Answering “Tell Me About Yourself”

Answering “Tell Me About Yourself”

It’s one of the most predictable interview questions out there, yet many job seekers are still caught off guard when asked “So tell me about yourself”.  Instead of dreading this question, job seekers should relish the chance to present themselves as an ideal match for the position for which they are interviewing.

Why they ask the question

Interviewers ask this question for a number of reasons. First, they may not have spent much time with your resume and they’re hoping you will bring them up to speed. Second, they may view it as an easy warm-up question to get you started. Third, it may be warm up question for them. While you are answering, they will be thinking of deeper interview questions.

What are they really asking?
In most cases they are asking for an overview of your skills, experience and successes. Most job seekers answer by reciting their entire resume or saying whatever comes to their mind.  The typical answer is usually so bland and worse yet, long, that the interviewer will use this time to glance at the resume and figure out what to ask next.  But, that’s not the first impression you want to make.

Turning it into an opportunity
Instead of filling the air with an uninteresting or unfocused answer, prepare for this question in advance and view it as your golden opportunity. Your answer should give your listener good reasons to want to continue the interview.  This means your answer should center around your fit for this job.  Thoroughly research this job opening and know the job description and requirements.  Also make an educated guess at a couple of hidden requirements, if possible.   Then, do some research on the company.

Putting it together
The best approach is to:

  1. Be relevant.  Only talk about relevant experience (such as similar roles or industries).  Don’t mention anything that is not related to this position.
  2. Be brief.  Don’t talk too long without giving your interviewer a chance to make comments or ask questions.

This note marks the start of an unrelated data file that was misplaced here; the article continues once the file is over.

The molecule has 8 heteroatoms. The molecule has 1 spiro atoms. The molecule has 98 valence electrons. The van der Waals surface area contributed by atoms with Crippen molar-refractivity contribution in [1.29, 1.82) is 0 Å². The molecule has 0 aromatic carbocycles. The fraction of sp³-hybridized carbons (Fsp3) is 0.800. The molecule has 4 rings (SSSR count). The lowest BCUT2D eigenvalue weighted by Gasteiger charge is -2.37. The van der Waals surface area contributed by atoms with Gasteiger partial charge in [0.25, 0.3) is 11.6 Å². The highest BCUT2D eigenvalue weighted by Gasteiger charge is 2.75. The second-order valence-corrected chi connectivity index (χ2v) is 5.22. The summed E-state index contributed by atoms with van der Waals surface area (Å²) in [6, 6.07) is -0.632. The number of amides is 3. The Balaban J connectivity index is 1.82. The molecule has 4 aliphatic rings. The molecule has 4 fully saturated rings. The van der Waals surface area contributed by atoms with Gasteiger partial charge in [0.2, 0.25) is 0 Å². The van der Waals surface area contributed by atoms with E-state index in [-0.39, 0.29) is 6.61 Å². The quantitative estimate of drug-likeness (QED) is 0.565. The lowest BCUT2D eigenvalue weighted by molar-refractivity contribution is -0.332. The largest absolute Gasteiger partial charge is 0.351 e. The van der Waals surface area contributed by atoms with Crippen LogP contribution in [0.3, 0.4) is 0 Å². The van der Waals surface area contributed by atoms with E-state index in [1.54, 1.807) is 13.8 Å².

3. Ask.  Find out what about you the interviewer is interested in.

This means you will give a concise summary of your career highlights that are directly related.  Short success stories are the best.  Then ask your interviewer what she/he wants to hear more about.

Practice and tighten
Practice your answer and make it flow smoothly. Tighten it. Give enough information to make clear you’ve got what it takes, but don’t overwhelm. Leave lots of room for them to follow up. Then you’ll be able to go deeper in the areas that they think it’s most relevant.  Time yourself. Your answer should be no longer than one minute.

Prepare your question
Make it very easy for your interviewer to ask you about one of your successes, which will help you further demonstrate your achievement and match for this position.  A great way to end is to say “Would you like to know more about one of these projects?” or “Do you have questions about any particular role I had?”

If you’re not asked
If you are not asked this very common question, that’s OK too! The work you’ve put into learning about their needs, requirements and hidden requirements is invaluable throughout the interview. The matches you’ve found between your successes and their needs are easy to weave in during the interview and you’ll be well served by practicing and preparing.


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